If anime has taught us anything, it’s that nothing is more stressful than the horrible unknown of confessing your love to a crush. Fortunately, in Japan, there’s not one, but two nationally recognized holidays to do it! Japanese holidays are some of the most diverse and unique in the world – one to recognize children, one for the ocean, and even one for dolls – so it’s no surprise they take a couple to celebrate that tingly feeling called love. *cue cheesy Paris-inspired instrumentals*
It’s not as simple as giving a card with a small candy in Japan
Valentine’s Day in Japan takes the charming February 14th tradition we all know, and spins it into a day encouraging girls and women to gift the men in their lives chocolate, treats, and presents in order to show their affections. Depending on the receiver, there are two types of these sweet treats – Giri-choco and Honmei-choco. Giri-choco means “obligation chocolate”, and is given to close male friends, coworkers, and family, as dictated by social obligation.
The second type, Honmei-choco, is given to boyfriends and husbands as a more profound token of love. The latter is oftentimes home-made (ahh, sweet love… the best ingredient), but department stores all across Japan fully stock their shelves in preparation for the commercial holiday. In fact, this is how the custom started in the first place. Since women were the primary demographic frequenting these stores, corporate Japan decided to capitalize on the opportunity and consequently the holiday was born.
Furthermore, these beginnings were amidst the Women’s Liberation Movement in America, or commonly known as the feminist movement, during the late 1960’s, which prompted the idea in Eastern countries that women should take more initiative in their relationships since showing affection was, and still is, not customary in Japan.
You can see depictions of this sweet tradition in Anime
We see these traditions demonstrated in a myriad of anime titles, including Code Geass: Lelouch of the Rebellion, xxxHolic, and even Yu-Gi-Oh!. During Fruits Basket Episode 11 “Everybody Loves Chocolate”, we see an example of Giri-choco when the main character, Tohru, hands out chocolates to all her friends, even including the girls. Seeing this is both adorable and intriguing. The boys seem to accept their gifts differently based on the giver, appearing more eager to eat chocolate from certain girls than others. Of course, Yuki is more than willing to eat Tohru’s chocolate (what a stand-up guy), while Kyo is more hesitant to participate in something he believes to be so saccharine and girly.
The episode even goes on to explain that some girls – more catty in character – might throw out existing chocolates they find on boys’ desks to better their chance of attention with their own (and okay, personally, I believe the disposing of perfectly good chocolate IS A SIN and should be punishable… but hey whatevs).
Today, it’s not surprising to know that some women love this custom, while others hate it. The day gives an excuse for those too embarrassed or shy to express their feelings to a crush and can be an extremely empowering occasion. Or for wives too nervous to express, “I love you” on a daily basis – this is their yearly chance. But for some, the day can be just a huge pain in the rear. It’s going to cost them money, time, or both, and some even opt out completely and lay low for 24 hours, especially if they don’t even like their co-workers or classmates. But all in all, it’s recorded that ~67% women participate every year, and that’s pretty sweet.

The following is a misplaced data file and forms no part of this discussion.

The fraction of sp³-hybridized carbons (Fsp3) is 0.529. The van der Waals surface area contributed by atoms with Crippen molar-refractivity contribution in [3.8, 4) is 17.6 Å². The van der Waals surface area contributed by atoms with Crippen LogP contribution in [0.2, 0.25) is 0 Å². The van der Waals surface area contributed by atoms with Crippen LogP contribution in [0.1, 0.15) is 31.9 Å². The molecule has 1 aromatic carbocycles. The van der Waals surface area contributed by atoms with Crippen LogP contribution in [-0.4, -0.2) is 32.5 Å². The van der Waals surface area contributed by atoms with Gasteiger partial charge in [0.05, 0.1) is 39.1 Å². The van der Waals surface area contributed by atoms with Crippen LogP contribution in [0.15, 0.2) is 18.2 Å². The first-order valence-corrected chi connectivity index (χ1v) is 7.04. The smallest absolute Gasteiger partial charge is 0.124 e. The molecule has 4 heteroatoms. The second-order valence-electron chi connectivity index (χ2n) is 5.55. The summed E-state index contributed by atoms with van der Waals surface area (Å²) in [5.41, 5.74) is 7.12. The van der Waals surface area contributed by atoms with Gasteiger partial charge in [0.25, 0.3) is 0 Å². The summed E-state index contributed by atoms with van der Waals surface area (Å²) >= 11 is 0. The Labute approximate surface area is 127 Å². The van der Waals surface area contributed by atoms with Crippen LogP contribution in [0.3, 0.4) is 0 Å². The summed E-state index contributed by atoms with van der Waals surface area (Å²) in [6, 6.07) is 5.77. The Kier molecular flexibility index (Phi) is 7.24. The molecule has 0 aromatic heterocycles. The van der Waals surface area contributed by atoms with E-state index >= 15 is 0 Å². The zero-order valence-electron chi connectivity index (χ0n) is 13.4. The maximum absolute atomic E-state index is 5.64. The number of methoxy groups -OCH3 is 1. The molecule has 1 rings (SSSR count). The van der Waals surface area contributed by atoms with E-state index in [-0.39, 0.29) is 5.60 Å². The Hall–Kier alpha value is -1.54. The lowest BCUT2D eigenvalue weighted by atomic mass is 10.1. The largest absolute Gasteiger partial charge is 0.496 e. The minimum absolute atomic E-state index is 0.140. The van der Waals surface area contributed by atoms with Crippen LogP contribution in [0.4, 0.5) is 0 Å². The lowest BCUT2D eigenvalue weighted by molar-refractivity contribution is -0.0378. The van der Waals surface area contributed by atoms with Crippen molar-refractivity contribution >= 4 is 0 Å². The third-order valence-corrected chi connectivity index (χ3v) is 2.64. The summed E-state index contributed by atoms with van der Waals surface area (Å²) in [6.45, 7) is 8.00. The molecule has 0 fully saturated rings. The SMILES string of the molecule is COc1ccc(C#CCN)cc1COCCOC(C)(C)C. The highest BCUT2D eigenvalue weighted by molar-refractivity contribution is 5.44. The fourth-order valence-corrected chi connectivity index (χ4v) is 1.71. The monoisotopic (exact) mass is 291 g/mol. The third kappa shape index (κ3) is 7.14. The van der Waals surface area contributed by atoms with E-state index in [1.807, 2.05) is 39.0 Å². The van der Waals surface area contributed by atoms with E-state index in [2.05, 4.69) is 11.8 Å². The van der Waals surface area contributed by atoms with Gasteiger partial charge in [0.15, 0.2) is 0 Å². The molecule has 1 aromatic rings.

Chocolates and Marshmallows?
But hold on boys, it’s not all fun and games: commence White Day. Exactly one month later, the men are expected to return the favor to the women (often with the unspoken expectation of two to three times the price of their Valentine’s offering) in the form of more goodies and gifts.
If anyone’s wondering, the term white originated from marshmallows. No, really. A campaign commissioned by marshmallow company Ishimuramanseido advertised their pillow snacks as the perfect post-Valentine’s gift and the day was forever painted white. Other popular gifts can include white chocolate, lingerie, and jewelry – depending on the relationship with the receiver, of course.
White Day isn’t expressed as freely in Japanese pop culture or anime as Valentine’s Day is – maybe because it’s a little taboo or not a popularly anticipated holiday for Japanese men. But in any case, what first comes to mind is this key art image of the Free! boys, with Rin holding a bouquet of white(!) roses and Haru.. well Haru holding out a diamond ring (that escalated quickly). It’s not that hard to conclude that White Day may have been the inspiration behind the image, as an audience of fujoshi would be quick to fantasize about a gaggle of hot swimming boys offering them gifts of white, hot love. *tee-hee*
Okay, so we’ve uncovered that both Valentine’s Day and White Day are gimmicky “Hallmark Holidays”, but hey, that doesn’t mean they can’t be fun. What’s your opinion on Japanese Valentine’s Day and White Day? No matter how small the gesture, it can be a liberating and rewarding thing. Just please, whatever you decide to give this year, leave the SHIMONETA Love Nectar Cookies to Anna. Nobody wants those.
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